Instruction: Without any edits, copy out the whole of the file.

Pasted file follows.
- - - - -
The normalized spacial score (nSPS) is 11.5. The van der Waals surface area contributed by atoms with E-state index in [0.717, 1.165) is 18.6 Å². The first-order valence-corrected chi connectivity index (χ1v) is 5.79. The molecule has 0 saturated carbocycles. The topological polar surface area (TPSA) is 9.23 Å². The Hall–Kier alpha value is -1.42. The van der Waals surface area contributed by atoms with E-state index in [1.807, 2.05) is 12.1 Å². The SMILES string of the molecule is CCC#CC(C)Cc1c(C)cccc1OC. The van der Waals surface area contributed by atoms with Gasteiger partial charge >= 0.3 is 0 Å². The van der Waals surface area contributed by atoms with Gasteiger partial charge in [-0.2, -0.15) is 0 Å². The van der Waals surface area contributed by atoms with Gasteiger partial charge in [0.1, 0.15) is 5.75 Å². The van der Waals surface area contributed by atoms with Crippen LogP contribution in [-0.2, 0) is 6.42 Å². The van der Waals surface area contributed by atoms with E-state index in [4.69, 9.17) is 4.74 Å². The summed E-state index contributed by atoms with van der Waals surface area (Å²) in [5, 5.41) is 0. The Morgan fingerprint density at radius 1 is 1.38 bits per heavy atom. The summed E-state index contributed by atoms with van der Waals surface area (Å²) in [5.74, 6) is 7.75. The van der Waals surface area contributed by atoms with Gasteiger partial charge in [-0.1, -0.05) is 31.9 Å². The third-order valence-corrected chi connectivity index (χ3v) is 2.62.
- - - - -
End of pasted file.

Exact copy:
The normalized spacial score (nSPS) is 11.5. The van der Waals surface area contributed by atoms with E-state index in [0.717, 1.165) is 18.6 Å². The first-order valence-corrected chi connectivity index (χ1v) is 5.79. The molecule has 0 saturated carbocycles. The topological polar surface area (TPSA) is 9.23 Å². The Hall–Kier alpha value is -1.42. The van der Waals surface area contributed by atoms with E-state index in [1.807, 2.05) is 12.1 Å². The SMILES string of the molecule is CCC#CC(C)Cc1c(C)cccc1OC. The van der Waals surface area contributed by atoms with Gasteiger partial charge >= 0.3 is 0 Å². The van der Waals surface area contributed by atoms with Gasteiger partial charge in [-0.2, -0.15) is 0 Å². The van der Waals surface area contributed by atoms with Gasteiger partial charge in [0.1, 0.15) is 5.75 Å². The van der Waals surface area contributed by atoms with Crippen LogP contribution in [-0.2, 0) is 6.42 Å². The van der Waals surface area contributed by atoms with E-state index in [4.69, 9.17) is 4.74 Å². The summed E-state index contributed by atoms with van der Waals surface area (Å²) in [5, 5.41) is 0. The Morgan fingerprint density at radius 1 is 1.38 bits per heavy atom. The summed E-state index contributed by atoms with van der Waals surface area (Å²) in [5.74, 6) is 7.75. The van der Waals surface area contributed by atoms with Gasteiger partial charge in [-0.1, -0.05) is 31.9 Å². The third-order valence-corrected chi connectivity index (χ3v) is 2.62.